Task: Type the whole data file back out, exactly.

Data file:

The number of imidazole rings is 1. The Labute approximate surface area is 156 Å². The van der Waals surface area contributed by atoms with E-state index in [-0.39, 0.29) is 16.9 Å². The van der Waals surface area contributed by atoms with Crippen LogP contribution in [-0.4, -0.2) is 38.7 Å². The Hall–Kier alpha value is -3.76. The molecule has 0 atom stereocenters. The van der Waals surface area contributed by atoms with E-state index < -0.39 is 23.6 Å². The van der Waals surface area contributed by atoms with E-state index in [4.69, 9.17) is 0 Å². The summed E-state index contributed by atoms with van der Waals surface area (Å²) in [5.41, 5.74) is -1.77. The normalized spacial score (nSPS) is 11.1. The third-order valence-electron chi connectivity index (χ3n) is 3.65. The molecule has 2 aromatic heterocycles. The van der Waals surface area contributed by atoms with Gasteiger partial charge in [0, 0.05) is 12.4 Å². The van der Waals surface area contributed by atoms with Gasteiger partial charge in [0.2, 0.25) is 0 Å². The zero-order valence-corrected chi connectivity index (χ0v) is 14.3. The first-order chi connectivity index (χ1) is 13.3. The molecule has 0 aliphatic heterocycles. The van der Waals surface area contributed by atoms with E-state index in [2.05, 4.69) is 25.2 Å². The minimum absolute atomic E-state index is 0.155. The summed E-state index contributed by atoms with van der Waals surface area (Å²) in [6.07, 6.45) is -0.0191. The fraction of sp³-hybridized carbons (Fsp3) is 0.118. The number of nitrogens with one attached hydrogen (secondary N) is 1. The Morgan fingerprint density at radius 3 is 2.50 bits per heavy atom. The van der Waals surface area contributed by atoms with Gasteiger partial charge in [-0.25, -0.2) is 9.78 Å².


The number of imidazole rings is 1. The Labute approximate surface area is 156 Å². The van der Waals surface area contributed by atoms with E-state index in [-0.39, 0.29) is 16.9 Å². The van der Waals surface area contributed by atoms with Crippen LogP contribution in [-0.4, -0.2) is 38.7 Å². The Hall–Kier alpha value is -3.76. The molecule has 0 atom stereocenters. The van der Waals surface area contributed by atoms with E-state index < -0.39 is 23.6 Å². The van der Waals surface area contributed by atoms with E-state index in [4.69, 9.17) is 0 Å². The summed E-state index contributed by atoms with van der Waals surface area (Å²) in [5.41, 5.74) is -1.77. The normalized spacial score (nSPS) is 11.1. The third-order valence-electron chi connectivity index (χ3n) is 3.65. The molecule has 2 aromatic heterocycles. The van der Waals surface area contributed by atoms with Gasteiger partial charge in [0, 0.05) is 12.4 Å². The van der Waals surface area contributed by atoms with Gasteiger partial charge in [0.2, 0.25) is 0 Å². The zero-order valence-corrected chi connectivity index (χ0v) is 14.3. The first-order chi connectivity index (χ1) is 13.3. The molecule has 0 aliphatic heterocycles. The van der Waals surface area contributed by atoms with E-state index in [2.05, 4.69) is 25.2 Å². The minimum absolute atomic E-state index is 0.155. The summed E-state index contributed by atoms with van der Waals surface area (Å²) in [6.07, 6.45) is -0.0191. The fraction of sp³-hybridized carbons (Fsp3) is 0.118. The number of nitrogens with one attached hydrogen (secondary N) is 1. The Morgan fingerprint density at radius 3 is 2.50 bits per heavy atom. The van der Waals surface area contributed by atoms with Gasteiger partial charge in [-0.25, -0.2) is 9.78 Å².